20. 20. the answer• it depends …• are the initial and on-going costs justifiable ?• quantum, timing and type of asset(s) to be gifted,• other motivations – desire to be involved with the details … 21
  21. 21. Trends• increased flexibility as rigid limitations are being re-examined,• increased communication and stewardship - newsletters,• fees are being reexamined -- ‘ala carte’, some ‘nuisance’ and some posted ‘fees’ are not being implemented,• transitional flexibility being offered to allow for future and change of circumstance. 22
  22. 22. Learnings• continued growth -- attracting new funds,• attracting philanthropic, ‘self-reliant’, ‘tax-avoidance’ individuals,• opportunity to expose philanthropy to new individuals,• some cfdns are offering to permit you to retain existing advisors,• call for flexibility is causing some to reexamine business model to avoid any ‘shaking out’. 23
  23. 23. 24
  24. 24. the Ultimate Learning• the proliferation of DAFs has served as a ‘door opener’ …… – for charities, • to advance / begin an on-going relationship. – for financial institutions / investment dealers and counselors and others, • to enhance on-going relationships. 25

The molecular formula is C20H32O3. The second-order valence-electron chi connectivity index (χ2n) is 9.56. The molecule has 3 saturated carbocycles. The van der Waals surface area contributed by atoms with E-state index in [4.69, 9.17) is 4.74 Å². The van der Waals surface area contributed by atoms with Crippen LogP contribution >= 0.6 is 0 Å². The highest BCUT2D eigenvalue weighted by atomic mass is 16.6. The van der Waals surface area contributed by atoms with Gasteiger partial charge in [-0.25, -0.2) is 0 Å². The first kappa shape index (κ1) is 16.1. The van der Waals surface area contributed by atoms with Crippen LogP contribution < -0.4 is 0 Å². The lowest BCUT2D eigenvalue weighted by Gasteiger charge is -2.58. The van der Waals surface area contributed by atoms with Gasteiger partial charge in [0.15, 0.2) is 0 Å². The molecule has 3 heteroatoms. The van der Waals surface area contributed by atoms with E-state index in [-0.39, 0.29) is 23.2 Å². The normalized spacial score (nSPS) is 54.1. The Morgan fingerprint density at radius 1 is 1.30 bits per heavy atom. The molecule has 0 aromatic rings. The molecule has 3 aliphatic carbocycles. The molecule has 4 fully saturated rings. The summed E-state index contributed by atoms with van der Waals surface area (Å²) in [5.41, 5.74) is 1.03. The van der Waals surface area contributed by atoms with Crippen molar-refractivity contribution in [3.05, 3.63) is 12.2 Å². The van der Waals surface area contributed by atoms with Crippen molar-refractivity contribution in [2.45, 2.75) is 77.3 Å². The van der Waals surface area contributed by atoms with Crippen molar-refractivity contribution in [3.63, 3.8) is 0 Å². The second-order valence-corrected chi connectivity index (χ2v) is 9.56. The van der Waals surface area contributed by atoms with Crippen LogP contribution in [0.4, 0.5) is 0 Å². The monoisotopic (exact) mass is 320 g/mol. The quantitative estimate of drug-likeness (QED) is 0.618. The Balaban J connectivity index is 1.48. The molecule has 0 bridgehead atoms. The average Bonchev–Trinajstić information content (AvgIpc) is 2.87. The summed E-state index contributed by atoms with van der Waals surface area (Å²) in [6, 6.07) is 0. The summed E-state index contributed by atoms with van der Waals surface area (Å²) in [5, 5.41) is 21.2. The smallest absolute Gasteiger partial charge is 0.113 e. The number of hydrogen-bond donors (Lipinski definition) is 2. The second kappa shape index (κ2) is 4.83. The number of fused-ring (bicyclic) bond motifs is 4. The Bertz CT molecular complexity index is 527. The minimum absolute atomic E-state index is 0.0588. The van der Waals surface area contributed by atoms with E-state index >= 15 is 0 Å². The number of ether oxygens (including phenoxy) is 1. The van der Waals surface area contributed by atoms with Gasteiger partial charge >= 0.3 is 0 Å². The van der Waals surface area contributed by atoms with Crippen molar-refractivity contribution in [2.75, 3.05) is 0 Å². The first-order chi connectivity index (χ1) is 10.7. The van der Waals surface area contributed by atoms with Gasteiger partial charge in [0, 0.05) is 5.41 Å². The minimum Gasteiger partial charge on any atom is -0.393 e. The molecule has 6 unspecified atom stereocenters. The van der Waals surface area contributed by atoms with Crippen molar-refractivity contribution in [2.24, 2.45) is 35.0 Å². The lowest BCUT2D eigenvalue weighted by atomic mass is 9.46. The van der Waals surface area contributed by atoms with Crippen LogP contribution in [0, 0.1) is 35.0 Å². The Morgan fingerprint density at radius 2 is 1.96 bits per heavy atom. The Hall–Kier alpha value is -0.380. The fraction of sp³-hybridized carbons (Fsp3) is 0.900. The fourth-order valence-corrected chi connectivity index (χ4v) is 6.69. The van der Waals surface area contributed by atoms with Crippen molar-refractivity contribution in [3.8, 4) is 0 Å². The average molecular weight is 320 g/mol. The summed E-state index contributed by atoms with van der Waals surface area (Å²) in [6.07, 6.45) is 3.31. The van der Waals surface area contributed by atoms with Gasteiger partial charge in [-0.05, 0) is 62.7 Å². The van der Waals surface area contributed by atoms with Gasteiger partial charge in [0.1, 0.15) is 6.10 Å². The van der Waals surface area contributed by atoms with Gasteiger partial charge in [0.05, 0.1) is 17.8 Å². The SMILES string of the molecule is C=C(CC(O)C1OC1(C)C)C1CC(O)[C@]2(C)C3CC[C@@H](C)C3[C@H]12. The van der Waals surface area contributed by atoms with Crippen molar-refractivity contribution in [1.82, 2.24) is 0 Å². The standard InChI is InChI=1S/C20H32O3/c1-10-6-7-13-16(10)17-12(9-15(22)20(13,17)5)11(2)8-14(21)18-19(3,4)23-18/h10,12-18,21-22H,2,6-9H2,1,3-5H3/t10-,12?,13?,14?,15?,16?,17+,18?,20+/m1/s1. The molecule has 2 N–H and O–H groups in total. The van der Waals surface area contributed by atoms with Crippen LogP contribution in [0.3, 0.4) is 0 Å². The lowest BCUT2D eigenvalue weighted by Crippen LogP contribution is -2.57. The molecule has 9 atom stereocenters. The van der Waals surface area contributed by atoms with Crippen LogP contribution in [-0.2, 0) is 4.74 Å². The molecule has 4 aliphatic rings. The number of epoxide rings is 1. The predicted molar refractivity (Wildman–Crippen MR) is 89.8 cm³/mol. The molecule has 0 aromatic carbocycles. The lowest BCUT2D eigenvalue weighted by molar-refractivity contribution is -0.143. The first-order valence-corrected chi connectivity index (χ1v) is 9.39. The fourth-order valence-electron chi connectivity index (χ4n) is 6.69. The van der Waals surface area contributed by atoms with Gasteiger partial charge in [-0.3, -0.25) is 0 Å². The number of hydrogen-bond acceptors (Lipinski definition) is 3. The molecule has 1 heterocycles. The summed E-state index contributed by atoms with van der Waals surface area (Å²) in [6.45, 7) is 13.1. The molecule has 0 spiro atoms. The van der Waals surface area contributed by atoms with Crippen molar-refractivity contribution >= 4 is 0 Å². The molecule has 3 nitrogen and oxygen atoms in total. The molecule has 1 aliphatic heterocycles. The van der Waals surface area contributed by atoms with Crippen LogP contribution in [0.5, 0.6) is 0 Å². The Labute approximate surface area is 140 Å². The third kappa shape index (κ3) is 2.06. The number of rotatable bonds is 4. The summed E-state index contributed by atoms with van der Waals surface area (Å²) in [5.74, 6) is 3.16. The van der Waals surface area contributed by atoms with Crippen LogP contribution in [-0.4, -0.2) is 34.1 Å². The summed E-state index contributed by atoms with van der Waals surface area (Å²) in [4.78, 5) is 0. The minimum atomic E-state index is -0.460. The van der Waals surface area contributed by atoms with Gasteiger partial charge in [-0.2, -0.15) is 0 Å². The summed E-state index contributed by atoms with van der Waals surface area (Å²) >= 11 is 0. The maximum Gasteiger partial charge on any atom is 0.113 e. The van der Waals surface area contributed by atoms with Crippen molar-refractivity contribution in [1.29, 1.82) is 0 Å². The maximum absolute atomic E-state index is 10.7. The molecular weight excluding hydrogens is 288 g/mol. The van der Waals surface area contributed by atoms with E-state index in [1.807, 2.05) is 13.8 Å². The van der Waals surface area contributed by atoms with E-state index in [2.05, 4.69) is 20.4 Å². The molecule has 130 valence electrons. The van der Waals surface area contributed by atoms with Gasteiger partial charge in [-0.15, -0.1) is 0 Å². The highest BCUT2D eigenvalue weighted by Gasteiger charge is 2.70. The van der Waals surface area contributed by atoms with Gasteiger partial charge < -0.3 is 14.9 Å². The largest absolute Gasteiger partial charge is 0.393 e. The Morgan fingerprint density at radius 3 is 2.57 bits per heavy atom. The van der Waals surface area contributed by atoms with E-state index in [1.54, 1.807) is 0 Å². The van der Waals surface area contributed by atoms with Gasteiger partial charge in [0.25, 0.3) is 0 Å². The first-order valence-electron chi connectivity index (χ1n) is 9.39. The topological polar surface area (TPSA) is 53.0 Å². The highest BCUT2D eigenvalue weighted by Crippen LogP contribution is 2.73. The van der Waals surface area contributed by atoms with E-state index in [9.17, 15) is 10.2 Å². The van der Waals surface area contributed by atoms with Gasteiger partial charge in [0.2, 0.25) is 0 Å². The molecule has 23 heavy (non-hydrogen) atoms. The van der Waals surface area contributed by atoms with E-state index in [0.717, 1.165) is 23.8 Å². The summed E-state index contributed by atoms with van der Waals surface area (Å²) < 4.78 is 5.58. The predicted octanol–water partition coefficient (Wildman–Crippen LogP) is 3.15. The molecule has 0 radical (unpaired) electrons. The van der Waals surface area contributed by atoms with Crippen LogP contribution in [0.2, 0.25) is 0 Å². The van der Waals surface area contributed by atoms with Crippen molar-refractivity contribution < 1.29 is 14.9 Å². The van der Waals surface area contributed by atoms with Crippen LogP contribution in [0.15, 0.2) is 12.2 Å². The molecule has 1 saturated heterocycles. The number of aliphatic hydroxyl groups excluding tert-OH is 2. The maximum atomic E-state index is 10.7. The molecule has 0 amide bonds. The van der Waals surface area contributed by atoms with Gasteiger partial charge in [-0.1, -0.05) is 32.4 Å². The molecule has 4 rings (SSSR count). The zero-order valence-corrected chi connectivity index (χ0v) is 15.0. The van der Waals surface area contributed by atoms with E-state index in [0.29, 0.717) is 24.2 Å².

25. 25. 26
  26. 26. the numbersTHE main difficult issue with DAFs is (still):  Fees no it is Commissions, and their impact upon allocatable / spendable amounts.• once the issue of remuneration is resolved the question is whether the net distributions to charities will provide a sustainable ‘business model’ for all the DAFs? 27
  27. 27. DAFs 28
  28. 28. 29
  29. 29. What’s NEXT• undoubtedly MORE retail DAFs in the longer-term,• increased flexibility to address personal interests of donors (now and in the future),• after initial period, lower fees and lower minimums to sustain growth in the ‘retail’ sector,• need to measure actual impact of DAFs -- by whom, 30
  30. 30. What’s NEXT (2)• creation of ‘strategic’ partnerships to obtain necessary community linkages,• face-to-face opportunities to assist and complement on-line resources,• strong attempts by commercial DAFs to demonstrate relevance & cost/benefit (defensive).• And maybe a ‘back-room’ private foundation service-provider. 31
  31. 31. Everything else• the end of the ‘downturn’ and its impact as we move forward … what did we learn … – time for long suggested donation ‘stimulus’ provisions ?,• 2010 budget and impact of reduced dq requirements, and the new T3010 A, B and -1• new(ish) audit regime,• on-going CAGP*ACPDP CRT proposal to Finance,• a charity flow-through ltd ptnership – ‘to not audit’,• other stuff …. 32